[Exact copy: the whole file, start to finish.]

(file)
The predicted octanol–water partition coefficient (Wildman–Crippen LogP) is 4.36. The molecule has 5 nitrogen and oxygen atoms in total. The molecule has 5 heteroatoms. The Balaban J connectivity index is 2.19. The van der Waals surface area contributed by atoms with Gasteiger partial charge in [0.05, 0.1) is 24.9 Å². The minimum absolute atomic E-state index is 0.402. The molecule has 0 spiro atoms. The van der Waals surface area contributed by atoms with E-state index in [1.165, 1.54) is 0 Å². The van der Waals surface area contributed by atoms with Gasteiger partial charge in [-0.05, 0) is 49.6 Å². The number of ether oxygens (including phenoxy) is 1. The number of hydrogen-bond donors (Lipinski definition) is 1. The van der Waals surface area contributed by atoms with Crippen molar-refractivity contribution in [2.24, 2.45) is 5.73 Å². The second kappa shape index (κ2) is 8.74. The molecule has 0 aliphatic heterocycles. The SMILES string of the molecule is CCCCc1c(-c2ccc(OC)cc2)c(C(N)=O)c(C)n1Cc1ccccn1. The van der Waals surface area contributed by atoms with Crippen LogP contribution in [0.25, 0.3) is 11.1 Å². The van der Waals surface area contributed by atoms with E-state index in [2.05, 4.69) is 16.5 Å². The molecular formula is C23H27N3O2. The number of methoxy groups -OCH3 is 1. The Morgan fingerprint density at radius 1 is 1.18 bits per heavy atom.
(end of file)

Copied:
The predicted octanol–water partition coefficient (Wildman–Crippen LogP) is 4.36. The molecule has 5 nitrogen and oxygen atoms in total. The molecule has 5 heteroatoms. The Balaban J connectivity index is 2.19. The van der Waals surface area contributed by atoms with Gasteiger partial charge in [0.05, 0.1) is 24.9 Å². The minimum absolute atomic E-state index is 0.402. The molecule has 0 spiro atoms. The van der Waals surface area contributed by atoms with E-state index in [1.165, 1.54) is 0 Å². The van der Waals surface area contributed by atoms with Gasteiger partial charge in [-0.05, 0) is 49.6 Å². The number of ether oxygens (including phenoxy) is 1. The number of hydrogen-bond donors (Lipinski definition) is 1. The van der Waals surface area contributed by atoms with Crippen molar-refractivity contribution in [2.24, 2.45) is 5.73 Å². The second kappa shape index (κ2) is 8.74. The molecule has 0 aliphatic heterocycles. The SMILES string of the molecule is CCCCc1c(-c2ccc(OC)cc2)c(C(N)=O)c(C)n1Cc1ccccn1. The van der Waals surface area contributed by atoms with Crippen LogP contribution in [0.25, 0.3) is 11.1 Å². The van der Waals surface area contributed by atoms with E-state index in [2.05, 4.69) is 16.5 Å². The molecular formula is C23H27N3O2. The number of methoxy groups -OCH3 is 1. The Morgan fingerprint density at radius 1 is 1.18 bits per heavy atom.